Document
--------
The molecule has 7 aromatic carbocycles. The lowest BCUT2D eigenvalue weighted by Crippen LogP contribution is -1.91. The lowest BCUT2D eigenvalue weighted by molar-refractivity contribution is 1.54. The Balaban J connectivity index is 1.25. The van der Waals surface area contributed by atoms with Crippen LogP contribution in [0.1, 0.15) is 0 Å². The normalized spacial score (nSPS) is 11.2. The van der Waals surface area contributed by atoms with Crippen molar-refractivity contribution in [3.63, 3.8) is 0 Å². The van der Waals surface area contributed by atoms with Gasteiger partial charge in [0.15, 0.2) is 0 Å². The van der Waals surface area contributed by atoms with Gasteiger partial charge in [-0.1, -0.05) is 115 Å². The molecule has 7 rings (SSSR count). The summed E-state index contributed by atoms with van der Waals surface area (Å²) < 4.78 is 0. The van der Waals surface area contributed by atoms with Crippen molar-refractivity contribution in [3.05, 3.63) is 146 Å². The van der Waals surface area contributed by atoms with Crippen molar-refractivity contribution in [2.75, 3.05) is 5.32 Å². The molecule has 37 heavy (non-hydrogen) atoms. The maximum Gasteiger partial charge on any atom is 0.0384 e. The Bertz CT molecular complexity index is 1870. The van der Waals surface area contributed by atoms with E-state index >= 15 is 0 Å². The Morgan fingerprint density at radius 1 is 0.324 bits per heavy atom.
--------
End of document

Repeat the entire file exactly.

The molecule has 7 aromatic carbocycles. The lowest BCUT2D eigenvalue weighted by Crippen LogP contribution is -1.91. The lowest BCUT2D eigenvalue weighted by molar-refractivity contribution is 1.54. The Balaban J connectivity index is 1.25. The van der Waals surface area contributed by atoms with Crippen LogP contribution in [0.1, 0.15) is 0 Å². The normalized spacial score (nSPS) is 11.2. The van der Waals surface area contributed by atoms with Crippen molar-refractivity contribution in [3.63, 3.8) is 0 Å². The van der Waals surface area contributed by atoms with Gasteiger partial charge in [0.15, 0.2) is 0 Å². The van der Waals surface area contributed by atoms with Gasteiger partial charge in [-0.1, -0.05) is 115 Å². The molecule has 7 rings (SSSR count). The summed E-state index contributed by atoms with van der Waals surface area (Å²) < 4.78 is 0. The van der Waals surface area contributed by atoms with Crippen molar-refractivity contribution in [3.05, 3.63) is 146 Å². The van der Waals surface area contributed by atoms with Crippen molar-refractivity contribution in [2.75, 3.05) is 5.32 Å². The molecule has 37 heavy (non-hydrogen) atoms. The maximum Gasteiger partial charge on any atom is 0.0384 e. The Bertz CT molecular complexity index is 1870. The van der Waals surface area contributed by atoms with E-state index >= 15 is 0 Å². The Morgan fingerprint density at radius 1 is 0.324 bits per heavy atom.